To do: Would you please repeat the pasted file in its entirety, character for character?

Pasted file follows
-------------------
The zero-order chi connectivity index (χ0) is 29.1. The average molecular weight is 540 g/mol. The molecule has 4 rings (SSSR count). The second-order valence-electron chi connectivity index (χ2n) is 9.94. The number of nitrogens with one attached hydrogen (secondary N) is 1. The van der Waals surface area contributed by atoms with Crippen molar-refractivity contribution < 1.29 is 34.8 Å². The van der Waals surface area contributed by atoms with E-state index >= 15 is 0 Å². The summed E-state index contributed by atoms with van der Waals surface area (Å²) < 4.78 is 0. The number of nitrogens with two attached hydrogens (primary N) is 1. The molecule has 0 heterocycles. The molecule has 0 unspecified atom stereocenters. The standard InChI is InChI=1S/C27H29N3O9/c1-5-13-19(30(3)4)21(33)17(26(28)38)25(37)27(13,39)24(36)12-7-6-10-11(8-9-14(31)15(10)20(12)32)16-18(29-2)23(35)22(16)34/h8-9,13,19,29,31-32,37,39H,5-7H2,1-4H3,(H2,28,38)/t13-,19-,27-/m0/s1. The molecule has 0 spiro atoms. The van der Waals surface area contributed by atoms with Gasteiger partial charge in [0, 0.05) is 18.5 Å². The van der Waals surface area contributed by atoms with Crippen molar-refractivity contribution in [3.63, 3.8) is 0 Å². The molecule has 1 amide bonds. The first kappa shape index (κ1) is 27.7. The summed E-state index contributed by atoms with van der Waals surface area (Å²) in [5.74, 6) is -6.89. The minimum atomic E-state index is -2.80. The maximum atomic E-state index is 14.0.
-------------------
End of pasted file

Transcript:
The zero-order chi connectivity index (χ0) is 29.1. The average molecular weight is 540 g/mol. The molecule has 4 rings (SSSR count). The second-order valence-electron chi connectivity index (χ2n) is 9.94. The number of nitrogens with one attached hydrogen (secondary N) is 1. The van der Waals surface area contributed by atoms with Crippen molar-refractivity contribution < 1.29 is 34.8 Å². The van der Waals surface area contributed by atoms with E-state index >= 15 is 0 Å². The summed E-state index contributed by atoms with van der Waals surface area (Å²) < 4.78 is 0. The number of nitrogens with two attached hydrogens (primary N) is 1. The molecule has 0 heterocycles. The molecule has 0 unspecified atom stereocenters. The standard InChI is InChI=1S/C27H29N3O9/c1-5-13-19(30(3)4)21(33)17(26(28)38)25(37)27(13,39)24(36)12-7-6-10-11(8-9-14(31)15(10)20(12)32)16-18(29-2)23(35)22(16)34/h8-9,13,19,29,31-32,37,39H,5-7H2,1-4H3,(H2,28,38)/t13-,19-,27-/m0/s1. The molecule has 0 spiro atoms. The van der Waals surface area contributed by atoms with Gasteiger partial charge in [0, 0.05) is 18.5 Å². The van der Waals surface area contributed by atoms with Crippen molar-refractivity contribution in [3.63, 3.8) is 0 Å². The molecule has 1 amide bonds. The first kappa shape index (κ1) is 27.7. The summed E-state index contributed by atoms with van der Waals surface area (Å²) in [5.74, 6) is -6.89. The minimum atomic E-state index is -2.80. The maximum atomic E-state index is 14.0.